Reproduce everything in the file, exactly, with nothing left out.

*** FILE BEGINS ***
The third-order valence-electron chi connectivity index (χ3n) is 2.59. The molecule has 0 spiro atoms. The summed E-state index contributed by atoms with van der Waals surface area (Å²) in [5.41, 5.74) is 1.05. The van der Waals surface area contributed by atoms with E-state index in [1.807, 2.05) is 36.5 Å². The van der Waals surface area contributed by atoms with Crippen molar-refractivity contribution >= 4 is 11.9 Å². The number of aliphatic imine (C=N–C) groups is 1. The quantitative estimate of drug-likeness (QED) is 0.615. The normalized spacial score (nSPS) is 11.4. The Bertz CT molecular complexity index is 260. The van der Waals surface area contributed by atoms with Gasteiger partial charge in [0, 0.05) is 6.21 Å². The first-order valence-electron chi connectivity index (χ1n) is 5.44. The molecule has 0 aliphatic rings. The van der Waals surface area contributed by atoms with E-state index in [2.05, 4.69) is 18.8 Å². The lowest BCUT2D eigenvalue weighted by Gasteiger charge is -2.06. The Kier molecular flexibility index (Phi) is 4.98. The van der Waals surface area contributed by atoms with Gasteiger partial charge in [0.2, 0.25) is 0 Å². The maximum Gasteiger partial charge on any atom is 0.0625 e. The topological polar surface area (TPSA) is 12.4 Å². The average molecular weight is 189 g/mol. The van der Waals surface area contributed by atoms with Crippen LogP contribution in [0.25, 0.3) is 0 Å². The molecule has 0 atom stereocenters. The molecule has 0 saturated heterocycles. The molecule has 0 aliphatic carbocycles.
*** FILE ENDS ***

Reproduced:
The third-order valence-electron chi connectivity index (χ3n) is 2.59. The molecule has 0 spiro atoms. The summed E-state index contributed by atoms with van der Waals surface area (Å²) in [5.41, 5.74) is 1.05. The van der Waals surface area contributed by atoms with E-state index in [1.807, 2.05) is 36.5 Å². The van der Waals surface area contributed by atoms with Crippen molar-refractivity contribution >= 4 is 11.9 Å². The number of aliphatic imine (C=N–C) groups is 1. The quantitative estimate of drug-likeness (QED) is 0.615. The normalized spacial score (nSPS) is 11.4. The Bertz CT molecular complexity index is 260. The van der Waals surface area contributed by atoms with Gasteiger partial charge in [0, 0.05) is 6.21 Å². The first-order valence-electron chi connectivity index (χ1n) is 5.44. The molecule has 0 aliphatic rings. The van der Waals surface area contributed by atoms with E-state index in [2.05, 4.69) is 18.8 Å². The lowest BCUT2D eigenvalue weighted by Gasteiger charge is -2.06. The Kier molecular flexibility index (Phi) is 4.98. The van der Waals surface area contributed by atoms with Gasteiger partial charge in [0.2, 0.25) is 0 Å². The maximum Gasteiger partial charge on any atom is 0.0625 e. The topological polar surface area (TPSA) is 12.4 Å². The average molecular weight is 189 g/mol. The van der Waals surface area contributed by atoms with Crippen LogP contribution in [0.25, 0.3) is 0 Å². The molecule has 0 atom stereocenters. The molecule has 0 saturated heterocycles. The molecule has 0 aliphatic carbocycles.